Today Al and I go into South Brisbane for the start of my radiation treatment.
My appointment is at 12:40 pm so I opt to pass the morning as fruitfully as possible. I tell Al as it's a good 80-90 minute round trip into South Brisbane, if this business of driving back and forth is to be my/our lifestyle for the next five weeks, I need to work out a routine.
I'm not exactly nervous. I've been told the chief side effects of radiation are fatigue (the effects of which are mitigated for those who have already been through chemo) and very bad sunburn. I'm not particularly perturbed by the likelihood of either. I am managing my fatigue through regular exercise, and I have skin that doesn't easily burn. However, time will tell.
I do some ironing, I pay some bills. Before I know it it's time to drive in. I guess this is the thing about early afternoon appointments: they interrupt the flow of a day.
In the car, Al says he is happy to sit with me but I've been told it's relatively quick and easy, these treatments. The plan is that he'll go and distribute some flyers today after dropping me off.
It's a smooth ride in and, once I've hopped out of the car, I know I have to go downstairs and present to the desk there. While I'm there, I help myself to a free scarf, made by the Mater's volunteers. Who knew a mere triangle of material could be so useful!
Next, a lady called Ruth comes round the desk and gives me a quick run down of what to expect as she leads me to the waiting room. I have a dedicated nurse whose name is Trish I think, but she's away today. All of my treatments are to happen in Room 3. I am to moisturise the radiated area regularly, but not two hours before my treatment. Side effects will set in around two and a half weeks after I begin, so there's no need to panic that I seem to have come completely unprepared.
In the waiting room I make myself a cup of tea. I am distracted by an elderly gentleman who is putting the finishing pieces into a jigsaw puzzle that's laid out on a small table.
"You didn't do that all yourself did you?" I ask him.
"No," he says, "Some of these pieces have been placed in the wrong place."
"That's a relief," I say. "It would mean you've had to wait kind of a long time if you've managed to finish a jigsaw."
I am quietly amused when another older gentleman joins the fellow and, over the next 10 minutes or so, the two begin an earnest discussion about the tricks and traps of jigsaws and those pesky pieces you put in the wrong place. Actually, it's kind of cute. They really take this jigsaw business seriously!
I open my Kindle but before I can read a single word, I am called in. Jeez, that really was quick!
A nice looking boy called Adam leads me into a room where the light is muted. He tells me he's a radiologist and there are about eight of them so I shouldn't bother trying to remember his name.
Inside the room are three other young people and all of them are involved in the process that is my first radiation.
There's also the same kind of machine I was originally measured up in. Here's a picture of it:
As I am dressed in shorts and a top, I am allowed to forego the whole business of changing into a gown, and instead am given a towel. I basically whip my top off in front of these strangers while trying to protect Paris from peering eyes. Dear me. She would make a very sorry sight indeed if she were to flap loose.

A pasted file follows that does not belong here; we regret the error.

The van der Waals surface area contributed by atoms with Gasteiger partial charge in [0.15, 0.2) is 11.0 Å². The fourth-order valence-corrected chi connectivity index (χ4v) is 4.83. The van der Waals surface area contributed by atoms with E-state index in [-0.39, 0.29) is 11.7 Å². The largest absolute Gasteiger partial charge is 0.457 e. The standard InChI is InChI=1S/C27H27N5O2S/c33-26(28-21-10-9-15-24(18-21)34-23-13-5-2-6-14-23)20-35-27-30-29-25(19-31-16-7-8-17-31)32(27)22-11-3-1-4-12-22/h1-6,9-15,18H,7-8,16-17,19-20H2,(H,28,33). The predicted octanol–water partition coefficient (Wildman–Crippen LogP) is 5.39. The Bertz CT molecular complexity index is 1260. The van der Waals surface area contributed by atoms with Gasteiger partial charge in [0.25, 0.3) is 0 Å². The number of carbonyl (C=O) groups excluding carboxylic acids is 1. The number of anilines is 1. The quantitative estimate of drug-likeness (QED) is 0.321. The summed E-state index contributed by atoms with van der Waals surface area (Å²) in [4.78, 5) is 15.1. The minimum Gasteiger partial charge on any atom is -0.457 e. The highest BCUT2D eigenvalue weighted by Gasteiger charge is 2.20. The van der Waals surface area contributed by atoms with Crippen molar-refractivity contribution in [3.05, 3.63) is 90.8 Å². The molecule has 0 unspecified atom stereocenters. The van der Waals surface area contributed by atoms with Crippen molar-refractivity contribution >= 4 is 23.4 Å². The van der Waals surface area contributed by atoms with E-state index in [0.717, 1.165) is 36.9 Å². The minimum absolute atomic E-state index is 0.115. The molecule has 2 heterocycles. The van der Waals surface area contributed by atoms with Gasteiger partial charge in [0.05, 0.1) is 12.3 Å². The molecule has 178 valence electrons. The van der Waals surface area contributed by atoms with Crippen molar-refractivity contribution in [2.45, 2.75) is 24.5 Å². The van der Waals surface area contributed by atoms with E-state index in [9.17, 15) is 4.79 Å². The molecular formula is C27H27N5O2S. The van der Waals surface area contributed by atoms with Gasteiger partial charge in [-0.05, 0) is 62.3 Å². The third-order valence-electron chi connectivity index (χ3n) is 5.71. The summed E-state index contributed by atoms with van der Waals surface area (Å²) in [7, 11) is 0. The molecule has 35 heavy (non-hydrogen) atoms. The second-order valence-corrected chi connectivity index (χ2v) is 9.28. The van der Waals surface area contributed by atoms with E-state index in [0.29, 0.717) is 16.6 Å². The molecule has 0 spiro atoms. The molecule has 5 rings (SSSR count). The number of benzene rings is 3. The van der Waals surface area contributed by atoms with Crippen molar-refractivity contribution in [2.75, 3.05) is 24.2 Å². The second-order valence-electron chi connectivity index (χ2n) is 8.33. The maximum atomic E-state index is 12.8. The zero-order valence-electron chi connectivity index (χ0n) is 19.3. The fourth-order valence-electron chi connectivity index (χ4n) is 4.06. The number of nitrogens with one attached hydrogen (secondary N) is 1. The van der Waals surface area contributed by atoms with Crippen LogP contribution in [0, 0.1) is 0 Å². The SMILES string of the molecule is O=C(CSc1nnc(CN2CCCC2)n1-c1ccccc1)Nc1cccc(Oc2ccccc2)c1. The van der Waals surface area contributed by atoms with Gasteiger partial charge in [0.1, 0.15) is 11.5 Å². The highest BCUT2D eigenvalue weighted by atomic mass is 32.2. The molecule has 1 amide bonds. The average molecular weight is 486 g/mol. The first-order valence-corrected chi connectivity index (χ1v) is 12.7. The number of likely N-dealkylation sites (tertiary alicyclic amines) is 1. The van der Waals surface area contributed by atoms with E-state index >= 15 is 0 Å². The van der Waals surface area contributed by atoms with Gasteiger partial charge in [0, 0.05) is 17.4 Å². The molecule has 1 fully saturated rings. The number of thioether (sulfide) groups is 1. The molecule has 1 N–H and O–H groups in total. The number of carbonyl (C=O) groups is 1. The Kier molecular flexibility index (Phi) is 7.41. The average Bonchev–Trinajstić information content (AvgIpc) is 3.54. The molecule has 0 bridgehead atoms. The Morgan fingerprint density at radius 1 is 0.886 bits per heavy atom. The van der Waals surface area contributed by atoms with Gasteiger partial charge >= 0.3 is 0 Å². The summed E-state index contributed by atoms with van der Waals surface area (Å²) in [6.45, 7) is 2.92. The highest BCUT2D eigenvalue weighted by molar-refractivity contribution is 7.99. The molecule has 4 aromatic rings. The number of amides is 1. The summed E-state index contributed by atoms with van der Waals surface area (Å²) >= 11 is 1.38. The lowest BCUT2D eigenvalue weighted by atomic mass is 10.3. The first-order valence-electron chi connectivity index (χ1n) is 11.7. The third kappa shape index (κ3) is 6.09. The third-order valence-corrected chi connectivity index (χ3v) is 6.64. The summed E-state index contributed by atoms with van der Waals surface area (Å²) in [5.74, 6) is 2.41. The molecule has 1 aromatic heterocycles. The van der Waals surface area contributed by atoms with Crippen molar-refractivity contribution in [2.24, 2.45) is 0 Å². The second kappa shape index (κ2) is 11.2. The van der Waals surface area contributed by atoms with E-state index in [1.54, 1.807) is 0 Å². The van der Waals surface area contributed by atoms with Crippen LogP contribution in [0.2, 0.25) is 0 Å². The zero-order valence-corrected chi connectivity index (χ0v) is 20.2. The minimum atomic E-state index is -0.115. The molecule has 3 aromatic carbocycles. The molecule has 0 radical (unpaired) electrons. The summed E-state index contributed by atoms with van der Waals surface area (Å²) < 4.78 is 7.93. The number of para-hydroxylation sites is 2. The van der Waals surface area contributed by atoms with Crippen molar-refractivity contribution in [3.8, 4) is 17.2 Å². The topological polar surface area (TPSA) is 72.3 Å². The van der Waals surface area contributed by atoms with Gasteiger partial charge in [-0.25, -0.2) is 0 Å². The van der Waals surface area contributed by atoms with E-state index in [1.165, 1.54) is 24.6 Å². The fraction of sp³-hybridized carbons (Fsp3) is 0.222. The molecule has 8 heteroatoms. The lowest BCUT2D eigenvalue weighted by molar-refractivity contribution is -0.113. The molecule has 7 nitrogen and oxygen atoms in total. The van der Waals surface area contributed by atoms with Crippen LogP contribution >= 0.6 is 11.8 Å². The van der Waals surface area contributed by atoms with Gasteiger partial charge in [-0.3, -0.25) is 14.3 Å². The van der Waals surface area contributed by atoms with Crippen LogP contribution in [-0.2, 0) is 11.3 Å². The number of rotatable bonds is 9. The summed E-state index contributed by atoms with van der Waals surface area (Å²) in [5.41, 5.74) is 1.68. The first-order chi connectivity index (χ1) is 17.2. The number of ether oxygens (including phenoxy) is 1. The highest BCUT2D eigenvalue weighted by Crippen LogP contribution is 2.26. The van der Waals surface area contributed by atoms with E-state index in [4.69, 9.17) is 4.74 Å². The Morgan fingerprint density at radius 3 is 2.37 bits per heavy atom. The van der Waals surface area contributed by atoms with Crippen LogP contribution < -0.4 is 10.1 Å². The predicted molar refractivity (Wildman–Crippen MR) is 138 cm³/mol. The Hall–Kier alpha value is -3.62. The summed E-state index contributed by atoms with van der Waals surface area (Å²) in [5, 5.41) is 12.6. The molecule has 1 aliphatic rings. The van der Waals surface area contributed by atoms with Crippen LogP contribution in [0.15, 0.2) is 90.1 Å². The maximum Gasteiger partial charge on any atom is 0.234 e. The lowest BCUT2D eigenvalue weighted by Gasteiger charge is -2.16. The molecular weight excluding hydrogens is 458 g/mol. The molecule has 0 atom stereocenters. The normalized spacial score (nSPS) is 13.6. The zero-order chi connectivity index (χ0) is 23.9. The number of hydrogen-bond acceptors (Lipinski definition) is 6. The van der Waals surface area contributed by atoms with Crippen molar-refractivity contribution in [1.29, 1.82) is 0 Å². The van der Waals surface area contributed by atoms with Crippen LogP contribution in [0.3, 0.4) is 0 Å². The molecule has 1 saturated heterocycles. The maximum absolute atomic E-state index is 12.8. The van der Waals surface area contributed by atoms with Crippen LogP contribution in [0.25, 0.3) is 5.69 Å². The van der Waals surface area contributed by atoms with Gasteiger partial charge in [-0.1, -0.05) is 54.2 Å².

I edge up to the machine and lie down while I'm covered with a white sheet. I am face up staring up at the machine with my arms behind me.
At every stage of the process, Adam carefully explains what's going on as I can't see a thing from this rather vulnerable position.
A mark is made on the tattoos on my scar, the scar is covered up, the team circles me like a bunch of crazed mathematicians, announcing a series of numbers: 18.2 from the right side, 19.2 from the left and so on.
My scar is covered with the gel strip, the making of which I described in an earlier blog.
I am told that they will leave the room and they'll be watching me so if I need them, I'm to wave an arm.
I will hear a buzzing noise. I can close my eyes if I like but I won't be able to see any light so it doesn't really matter.
"How long will this take?" I ask and am told it will take 5-10 minutes.
The team leave the room and so there I am, lying still on this machine. I hear a sort of loud clicking noise followed by a low hum, and watch as this large round formation of metal and glass first focusses on my right side.
It seems to take ages while all the time, I'm aware that it's bloody freezing because of the air conditioning.
The room is still - just me with this machine clicking and humming - but in the background somewhere, very softly, a radio is playing a tune I can't recognise.
Then the machine moves across me to the left hand side. It moves quietly but I can't help thinking that there's something deadly about it. The radiation it exudes is powerful enough to kill cancer cells, powerful enough to damage vital organs if incorrectly used. I try to project positive thoughts about being cancer free.
I close my eyes and breathe.
And then, suddenly, the team is back in the room. It's done in a snap it seems. All over red rover and barely five minutes I reckon.
Wow! That really was quick and I didn't feel a thing!
After signing my Medicare form, I go outside and telephone Al. I arrange to see him in half an hour while I go across the road to the Coffee Club to enjoy a bit of my book and a Flat White Extra Hot.
All the way home, I read my book.
After we get home, I go for a 6 km run. This will be a good way to see how well I travel through the next phase of this treatment.
I'll keep you posted on my progress.